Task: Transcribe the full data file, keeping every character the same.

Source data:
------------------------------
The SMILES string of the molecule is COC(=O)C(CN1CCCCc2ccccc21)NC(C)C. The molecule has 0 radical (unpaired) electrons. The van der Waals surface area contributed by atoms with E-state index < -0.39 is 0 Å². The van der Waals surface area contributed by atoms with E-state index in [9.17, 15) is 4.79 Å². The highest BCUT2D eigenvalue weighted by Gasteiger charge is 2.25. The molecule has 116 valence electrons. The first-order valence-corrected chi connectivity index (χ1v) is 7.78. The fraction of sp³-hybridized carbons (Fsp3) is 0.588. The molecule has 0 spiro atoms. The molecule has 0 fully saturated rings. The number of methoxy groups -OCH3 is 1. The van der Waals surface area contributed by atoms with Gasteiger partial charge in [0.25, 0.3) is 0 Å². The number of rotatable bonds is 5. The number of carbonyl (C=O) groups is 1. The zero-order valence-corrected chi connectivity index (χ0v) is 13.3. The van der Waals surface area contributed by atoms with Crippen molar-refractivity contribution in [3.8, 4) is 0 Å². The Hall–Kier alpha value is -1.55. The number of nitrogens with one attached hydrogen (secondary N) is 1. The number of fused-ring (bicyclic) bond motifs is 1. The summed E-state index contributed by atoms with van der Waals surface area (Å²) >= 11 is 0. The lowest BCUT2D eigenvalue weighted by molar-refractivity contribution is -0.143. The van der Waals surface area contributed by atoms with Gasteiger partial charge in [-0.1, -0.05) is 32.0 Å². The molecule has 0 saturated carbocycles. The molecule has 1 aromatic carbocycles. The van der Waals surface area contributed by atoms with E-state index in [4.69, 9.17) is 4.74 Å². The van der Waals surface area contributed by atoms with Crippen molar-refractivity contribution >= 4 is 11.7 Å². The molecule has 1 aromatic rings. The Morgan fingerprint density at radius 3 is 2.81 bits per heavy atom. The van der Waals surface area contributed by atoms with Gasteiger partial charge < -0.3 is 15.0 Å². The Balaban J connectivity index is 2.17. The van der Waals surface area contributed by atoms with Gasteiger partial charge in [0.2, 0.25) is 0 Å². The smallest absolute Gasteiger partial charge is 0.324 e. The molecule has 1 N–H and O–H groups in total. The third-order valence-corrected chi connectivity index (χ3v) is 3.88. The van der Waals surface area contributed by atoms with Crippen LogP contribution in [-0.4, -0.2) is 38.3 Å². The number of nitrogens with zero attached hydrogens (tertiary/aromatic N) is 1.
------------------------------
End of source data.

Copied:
The SMILES string of the molecule is COC(=O)C(CN1CCCCc2ccccc21)NC(C)C. The molecule has 0 radical (unpaired) electrons. The van der Waals surface area contributed by atoms with E-state index < -0.39 is 0 Å². The van der Waals surface area contributed by atoms with E-state index in [9.17, 15) is 4.79 Å². The highest BCUT2D eigenvalue weighted by Gasteiger charge is 2.25. The molecule has 116 valence electrons. The first-order valence-corrected chi connectivity index (χ1v) is 7.78. The fraction of sp³-hybridized carbons (Fsp3) is 0.588. The molecule has 0 spiro atoms. The molecule has 0 fully saturated rings. The number of methoxy groups -OCH3 is 1. The van der Waals surface area contributed by atoms with Gasteiger partial charge in [0.25, 0.3) is 0 Å². The number of rotatable bonds is 5. The number of carbonyl (C=O) groups is 1. The zero-order valence-corrected chi connectivity index (χ0v) is 13.3. The van der Waals surface area contributed by atoms with Crippen molar-refractivity contribution in [3.8, 4) is 0 Å². The Hall–Kier alpha value is -1.55. The number of nitrogens with one attached hydrogen (secondary N) is 1. The number of fused-ring (bicyclic) bond motifs is 1. The summed E-state index contributed by atoms with van der Waals surface area (Å²) >= 11 is 0. The lowest BCUT2D eigenvalue weighted by molar-refractivity contribution is -0.143. The van der Waals surface area contributed by atoms with Gasteiger partial charge in [-0.1, -0.05) is 32.0 Å². The molecule has 0 saturated carbocycles. The molecule has 1 aromatic carbocycles. The van der Waals surface area contributed by atoms with E-state index in [4.69, 9.17) is 4.74 Å². The van der Waals surface area contributed by atoms with Crippen molar-refractivity contribution >= 4 is 11.7 Å². The molecule has 1 aromatic rings. The Morgan fingerprint density at radius 3 is 2.81 bits per heavy atom. The van der Waals surface area contributed by atoms with Gasteiger partial charge < -0.3 is 15.0 Å². The Balaban J connectivity index is 2.17. The van der Waals surface area contributed by atoms with Gasteiger partial charge in [0.2, 0.25) is 0 Å². The smallest absolute Gasteiger partial charge is 0.324 e. The molecule has 1 N–H and O–H groups in total. The third-order valence-corrected chi connectivity index (χ3v) is 3.88. The van der Waals surface area contributed by atoms with Crippen LogP contribution in [-0.4, -0.2) is 38.3 Å². The number of nitrogens with zero attached hydrogens (tertiary/aromatic N) is 1.